Best For: Organizing Travel Details
A tidy, paperless way to keep track of everything from flight reservations to OpenTable dinner plans, this site extracts travel details from the booking confirmations that you forward by e-mail, then organizes them all on a private Web page. Bonus: it automatically adds trip-specific SeatGuru tips, weather reports, and Google Maps.
Best For: Searching Far and Wide—fast
When the price tag is paramount, try this Denmark-based aggregator, which swiftly scours more than 450 sites—including major booking engines, national carriers, and no-frills airlines—to unearth cheap flights to destinations around the world.
Best For: Arranging Tricky Itineraries
This matchmaking service assesses your wants, needs, and interests with an online questionnaire, then matches you with a savvy travel agent. It scans a global network of more than 6,000 independent experts to find three who’ll be able to coordinate your complex route.
Best For: Getting the Inside Scoop
With real-time seat maps for more than 100 carriers, this site will help you find what’s available the next time a cancellation leaves you stranded at the airport. (Basic subscription is $4.99 per month.)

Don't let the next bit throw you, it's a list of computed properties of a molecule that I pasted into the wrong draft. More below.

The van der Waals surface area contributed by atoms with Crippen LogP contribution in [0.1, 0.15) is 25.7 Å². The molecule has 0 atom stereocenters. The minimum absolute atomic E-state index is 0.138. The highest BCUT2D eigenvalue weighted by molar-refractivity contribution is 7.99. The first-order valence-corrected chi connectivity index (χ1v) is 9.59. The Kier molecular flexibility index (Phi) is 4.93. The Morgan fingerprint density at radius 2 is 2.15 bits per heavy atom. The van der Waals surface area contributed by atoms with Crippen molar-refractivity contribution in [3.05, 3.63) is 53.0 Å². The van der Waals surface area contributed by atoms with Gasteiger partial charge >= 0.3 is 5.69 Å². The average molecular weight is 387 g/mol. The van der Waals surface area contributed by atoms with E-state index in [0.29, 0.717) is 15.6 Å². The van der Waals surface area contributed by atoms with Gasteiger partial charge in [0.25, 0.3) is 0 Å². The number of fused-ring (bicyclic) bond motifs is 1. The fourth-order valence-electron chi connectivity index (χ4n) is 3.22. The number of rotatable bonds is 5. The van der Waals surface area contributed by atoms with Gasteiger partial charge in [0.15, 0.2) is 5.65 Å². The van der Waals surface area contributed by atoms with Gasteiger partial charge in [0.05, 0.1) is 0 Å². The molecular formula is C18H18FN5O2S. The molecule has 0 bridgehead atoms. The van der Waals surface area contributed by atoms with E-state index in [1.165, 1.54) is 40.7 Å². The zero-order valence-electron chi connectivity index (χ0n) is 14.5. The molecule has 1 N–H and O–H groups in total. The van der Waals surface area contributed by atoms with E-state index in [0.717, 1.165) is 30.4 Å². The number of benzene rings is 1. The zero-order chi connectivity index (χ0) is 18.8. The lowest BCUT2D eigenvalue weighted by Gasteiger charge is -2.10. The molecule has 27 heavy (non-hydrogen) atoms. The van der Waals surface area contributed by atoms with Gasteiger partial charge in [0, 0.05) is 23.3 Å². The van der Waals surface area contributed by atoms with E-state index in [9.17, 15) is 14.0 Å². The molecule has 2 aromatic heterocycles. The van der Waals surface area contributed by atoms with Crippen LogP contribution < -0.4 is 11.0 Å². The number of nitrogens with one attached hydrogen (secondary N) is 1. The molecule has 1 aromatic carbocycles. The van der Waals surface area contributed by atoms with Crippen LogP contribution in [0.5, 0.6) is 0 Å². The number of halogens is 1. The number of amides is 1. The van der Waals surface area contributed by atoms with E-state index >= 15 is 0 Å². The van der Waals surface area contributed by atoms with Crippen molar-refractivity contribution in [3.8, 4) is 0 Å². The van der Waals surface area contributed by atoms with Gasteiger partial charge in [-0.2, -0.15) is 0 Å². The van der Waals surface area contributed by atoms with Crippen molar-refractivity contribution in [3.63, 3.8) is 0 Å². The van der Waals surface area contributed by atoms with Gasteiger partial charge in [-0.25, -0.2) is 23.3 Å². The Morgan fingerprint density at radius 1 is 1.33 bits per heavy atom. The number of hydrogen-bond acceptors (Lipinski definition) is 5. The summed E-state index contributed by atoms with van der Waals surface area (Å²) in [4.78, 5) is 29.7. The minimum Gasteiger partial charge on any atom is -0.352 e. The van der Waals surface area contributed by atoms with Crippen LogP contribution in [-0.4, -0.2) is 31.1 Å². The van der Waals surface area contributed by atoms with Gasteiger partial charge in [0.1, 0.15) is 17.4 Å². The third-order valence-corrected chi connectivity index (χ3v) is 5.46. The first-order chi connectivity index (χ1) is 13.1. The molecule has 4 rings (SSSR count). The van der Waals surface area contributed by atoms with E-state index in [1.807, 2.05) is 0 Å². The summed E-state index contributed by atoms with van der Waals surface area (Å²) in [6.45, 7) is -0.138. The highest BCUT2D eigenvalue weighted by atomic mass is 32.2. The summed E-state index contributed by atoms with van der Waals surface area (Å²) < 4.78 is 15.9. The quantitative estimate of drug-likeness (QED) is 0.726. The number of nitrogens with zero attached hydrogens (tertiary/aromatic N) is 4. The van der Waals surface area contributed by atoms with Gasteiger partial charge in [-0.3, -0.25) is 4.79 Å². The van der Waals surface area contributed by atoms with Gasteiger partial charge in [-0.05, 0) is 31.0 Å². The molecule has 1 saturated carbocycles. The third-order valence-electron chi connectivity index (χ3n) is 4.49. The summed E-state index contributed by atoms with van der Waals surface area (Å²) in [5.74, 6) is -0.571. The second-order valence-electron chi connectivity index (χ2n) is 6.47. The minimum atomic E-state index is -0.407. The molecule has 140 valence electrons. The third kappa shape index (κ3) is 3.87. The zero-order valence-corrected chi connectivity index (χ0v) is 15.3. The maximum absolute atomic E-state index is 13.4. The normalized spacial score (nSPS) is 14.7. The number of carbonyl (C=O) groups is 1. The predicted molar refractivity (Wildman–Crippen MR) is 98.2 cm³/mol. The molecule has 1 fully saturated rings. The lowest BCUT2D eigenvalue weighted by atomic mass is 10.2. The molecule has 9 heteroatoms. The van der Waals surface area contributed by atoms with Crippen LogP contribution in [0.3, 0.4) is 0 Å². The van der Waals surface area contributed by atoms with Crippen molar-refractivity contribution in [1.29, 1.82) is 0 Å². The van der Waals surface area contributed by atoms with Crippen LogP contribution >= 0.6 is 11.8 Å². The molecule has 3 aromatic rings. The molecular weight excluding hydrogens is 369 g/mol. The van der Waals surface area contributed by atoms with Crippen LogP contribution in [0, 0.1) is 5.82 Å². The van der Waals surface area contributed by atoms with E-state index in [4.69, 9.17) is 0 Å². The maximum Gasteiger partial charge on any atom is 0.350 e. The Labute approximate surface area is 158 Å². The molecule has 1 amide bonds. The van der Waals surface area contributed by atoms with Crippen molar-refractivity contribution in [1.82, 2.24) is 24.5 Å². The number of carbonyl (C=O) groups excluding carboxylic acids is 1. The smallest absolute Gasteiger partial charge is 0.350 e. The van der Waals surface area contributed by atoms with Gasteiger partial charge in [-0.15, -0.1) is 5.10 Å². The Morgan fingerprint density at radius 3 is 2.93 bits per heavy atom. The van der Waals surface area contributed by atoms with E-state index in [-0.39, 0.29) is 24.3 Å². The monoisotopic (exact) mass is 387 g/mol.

Best For: Watching for Price Drops (and Scoring Refunds)
This site keeps tabs on fare fluctuations before and after you book your flight, so you can get any applicable credits or even cash back from the airline if the price drops. Caveat: Refund policies apply only if you book directly with the airline.
Best For: Maxing out Your Miles
Updated every day, this simple but comprehensive database links to limited-time offers for bonus miles. Covering hundreds of carriers and millions of different routes, it’s easy to search by airline, frequent-flier program, or city.
OrbitzTLC Traveler Update
Best For: Checking Flight Status and Delays
Along with a color-coded map providing arrival and departure delay details at a glance, this veteran site’s latest feature relays advice straight from fellow travelers, who send updates in real time—by text- messaging from their cell phones—on security lineups, traffic jams, cab queues, and more.